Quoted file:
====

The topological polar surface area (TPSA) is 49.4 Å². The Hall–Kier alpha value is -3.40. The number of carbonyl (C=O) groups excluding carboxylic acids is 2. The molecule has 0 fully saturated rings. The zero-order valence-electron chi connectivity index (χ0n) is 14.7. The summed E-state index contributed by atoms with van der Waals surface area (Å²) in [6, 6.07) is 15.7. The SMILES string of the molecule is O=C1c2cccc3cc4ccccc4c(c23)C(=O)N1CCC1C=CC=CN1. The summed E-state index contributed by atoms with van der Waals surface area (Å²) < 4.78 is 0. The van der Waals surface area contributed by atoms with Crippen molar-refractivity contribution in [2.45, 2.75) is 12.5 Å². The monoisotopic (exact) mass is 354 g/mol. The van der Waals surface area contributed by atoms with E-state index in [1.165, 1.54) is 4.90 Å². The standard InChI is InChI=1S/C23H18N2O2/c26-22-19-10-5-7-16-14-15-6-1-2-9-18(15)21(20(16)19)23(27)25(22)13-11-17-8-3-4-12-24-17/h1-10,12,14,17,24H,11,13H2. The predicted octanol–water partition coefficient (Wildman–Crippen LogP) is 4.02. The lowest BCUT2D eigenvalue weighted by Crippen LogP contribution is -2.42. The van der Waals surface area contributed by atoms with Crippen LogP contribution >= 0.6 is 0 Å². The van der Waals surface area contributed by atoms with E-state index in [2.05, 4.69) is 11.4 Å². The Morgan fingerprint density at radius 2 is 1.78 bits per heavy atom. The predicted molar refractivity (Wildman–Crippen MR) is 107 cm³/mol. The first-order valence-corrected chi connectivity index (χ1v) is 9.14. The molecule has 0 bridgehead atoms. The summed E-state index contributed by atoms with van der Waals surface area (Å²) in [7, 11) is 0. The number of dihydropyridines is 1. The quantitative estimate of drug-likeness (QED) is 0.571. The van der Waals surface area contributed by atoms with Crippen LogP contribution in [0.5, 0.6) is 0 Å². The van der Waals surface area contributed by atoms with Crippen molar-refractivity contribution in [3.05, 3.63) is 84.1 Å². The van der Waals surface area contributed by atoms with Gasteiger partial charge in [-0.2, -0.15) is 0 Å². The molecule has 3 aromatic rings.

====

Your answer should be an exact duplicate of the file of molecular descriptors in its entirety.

The topological polar surface area (TPSA) is 49.4 Å². The Hall–Kier alpha value is -3.40. The number of carbonyl (C=O) groups excluding carboxylic acids is 2. The molecule has 0 fully saturated rings. The zero-order valence-electron chi connectivity index (χ0n) is 14.7. The summed E-state index contributed by atoms with van der Waals surface area (Å²) in [6, 6.07) is 15.7. The SMILES string of the molecule is O=C1c2cccc3cc4ccccc4c(c23)C(=O)N1CCC1C=CC=CN1. The summed E-state index contributed by atoms with van der Waals surface area (Å²) < 4.78 is 0. The van der Waals surface area contributed by atoms with Crippen molar-refractivity contribution in [2.45, 2.75) is 12.5 Å². The monoisotopic (exact) mass is 354 g/mol. The van der Waals surface area contributed by atoms with E-state index in [1.165, 1.54) is 4.90 Å². The standard InChI is InChI=1S/C23H18N2O2/c26-22-19-10-5-7-16-14-15-6-1-2-9-18(15)21(20(16)19)23(27)25(22)13-11-17-8-3-4-12-24-17/h1-10,12,14,17,24H,11,13H2. The predicted octanol–water partition coefficient (Wildman–Crippen LogP) is 4.02. The lowest BCUT2D eigenvalue weighted by Crippen LogP contribution is -2.42. The van der Waals surface area contributed by atoms with Crippen LogP contribution >= 0.6 is 0 Å². The van der Waals surface area contributed by atoms with E-state index in [2.05, 4.69) is 11.4 Å². The Morgan fingerprint density at radius 2 is 1.78 bits per heavy atom. The predicted molar refractivity (Wildman–Crippen MR) is 107 cm³/mol. The first-order valence-corrected chi connectivity index (χ1v) is 9.14. The molecule has 0 bridgehead atoms. The summed E-state index contributed by atoms with van der Waals surface area (Å²) in [7, 11) is 0. The number of dihydropyridines is 1. The quantitative estimate of drug-likeness (QED) is 0.571. The van der Waals surface area contributed by atoms with Crippen LogP contribution in [0.5, 0.6) is 0 Å². The van der Waals surface area contributed by atoms with Crippen molar-refractivity contribution in [3.05, 3.63) is 84.1 Å². The van der Waals surface area contributed by atoms with Gasteiger partial charge in [-0.2, -0.15) is 0 Å². The molecule has 3 aromatic rings.